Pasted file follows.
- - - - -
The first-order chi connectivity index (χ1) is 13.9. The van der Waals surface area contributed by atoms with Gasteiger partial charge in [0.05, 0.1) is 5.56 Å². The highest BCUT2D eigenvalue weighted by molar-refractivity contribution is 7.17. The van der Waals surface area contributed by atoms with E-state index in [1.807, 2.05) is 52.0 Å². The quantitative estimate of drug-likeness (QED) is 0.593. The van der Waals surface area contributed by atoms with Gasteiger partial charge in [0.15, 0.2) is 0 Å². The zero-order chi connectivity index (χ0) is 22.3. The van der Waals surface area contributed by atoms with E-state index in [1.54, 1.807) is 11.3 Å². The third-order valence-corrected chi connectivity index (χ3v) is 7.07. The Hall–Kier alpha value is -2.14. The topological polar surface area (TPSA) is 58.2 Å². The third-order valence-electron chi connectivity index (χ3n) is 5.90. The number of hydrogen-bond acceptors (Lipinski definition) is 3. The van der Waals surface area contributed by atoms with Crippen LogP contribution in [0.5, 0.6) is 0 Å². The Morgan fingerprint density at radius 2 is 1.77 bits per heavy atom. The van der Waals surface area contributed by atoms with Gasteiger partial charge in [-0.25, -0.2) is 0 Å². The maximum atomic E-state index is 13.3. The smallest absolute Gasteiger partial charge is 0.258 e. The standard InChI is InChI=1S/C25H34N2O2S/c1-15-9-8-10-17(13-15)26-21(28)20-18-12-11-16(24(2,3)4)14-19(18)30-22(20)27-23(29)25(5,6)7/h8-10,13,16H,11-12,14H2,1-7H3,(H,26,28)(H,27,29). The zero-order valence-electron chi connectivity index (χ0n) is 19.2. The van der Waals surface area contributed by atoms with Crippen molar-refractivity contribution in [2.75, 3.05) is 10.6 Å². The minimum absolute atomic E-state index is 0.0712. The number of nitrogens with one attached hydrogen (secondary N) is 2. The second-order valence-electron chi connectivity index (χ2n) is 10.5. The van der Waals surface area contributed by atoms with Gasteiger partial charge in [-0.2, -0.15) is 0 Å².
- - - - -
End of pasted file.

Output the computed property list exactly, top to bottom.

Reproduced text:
The first-order chi connectivity index (χ1) is 13.9. The van der Waals surface area contributed by atoms with Gasteiger partial charge in [0.05, 0.1) is 5.56 Å². The highest BCUT2D eigenvalue weighted by molar-refractivity contribution is 7.17. The van der Waals surface area contributed by atoms with E-state index in [1.807, 2.05) is 52.0 Å². The quantitative estimate of drug-likeness (QED) is 0.593. The van der Waals surface area contributed by atoms with Gasteiger partial charge in [0.15, 0.2) is 0 Å². The zero-order chi connectivity index (χ0) is 22.3. The van der Waals surface area contributed by atoms with E-state index in [1.54, 1.807) is 11.3 Å². The third-order valence-corrected chi connectivity index (χ3v) is 7.07. The Hall–Kier alpha value is -2.14. The topological polar surface area (TPSA) is 58.2 Å². The third-order valence-electron chi connectivity index (χ3n) is 5.90. The number of hydrogen-bond acceptors (Lipinski definition) is 3. The van der Waals surface area contributed by atoms with Crippen LogP contribution in [0.5, 0.6) is 0 Å². The Morgan fingerprint density at radius 2 is 1.77 bits per heavy atom. The van der Waals surface area contributed by atoms with Gasteiger partial charge in [-0.25, -0.2) is 0 Å². The maximum atomic E-state index is 13.3. The smallest absolute Gasteiger partial charge is 0.258 e. The standard InChI is InChI=1S/C25H34N2O2S/c1-15-9-8-10-17(13-15)26-21(28)20-18-12-11-16(24(2,3)4)14-19(18)30-22(20)27-23(29)25(5,6)7/h8-10,13,16H,11-12,14H2,1-7H3,(H,26,28)(H,27,29). The zero-order valence-electron chi connectivity index (χ0n) is 19.2. The van der Waals surface area contributed by atoms with Crippen molar-refractivity contribution in [2.75, 3.05) is 10.6 Å². The minimum absolute atomic E-state index is 0.0712. The number of nitrogens with one attached hydrogen (secondary N) is 2. The second-order valence-electron chi connectivity index (χ2n) is 10.5. The van der Waals surface area contributed by atoms with Gasteiger partial charge in [-0.2, -0.15) is 0 Å².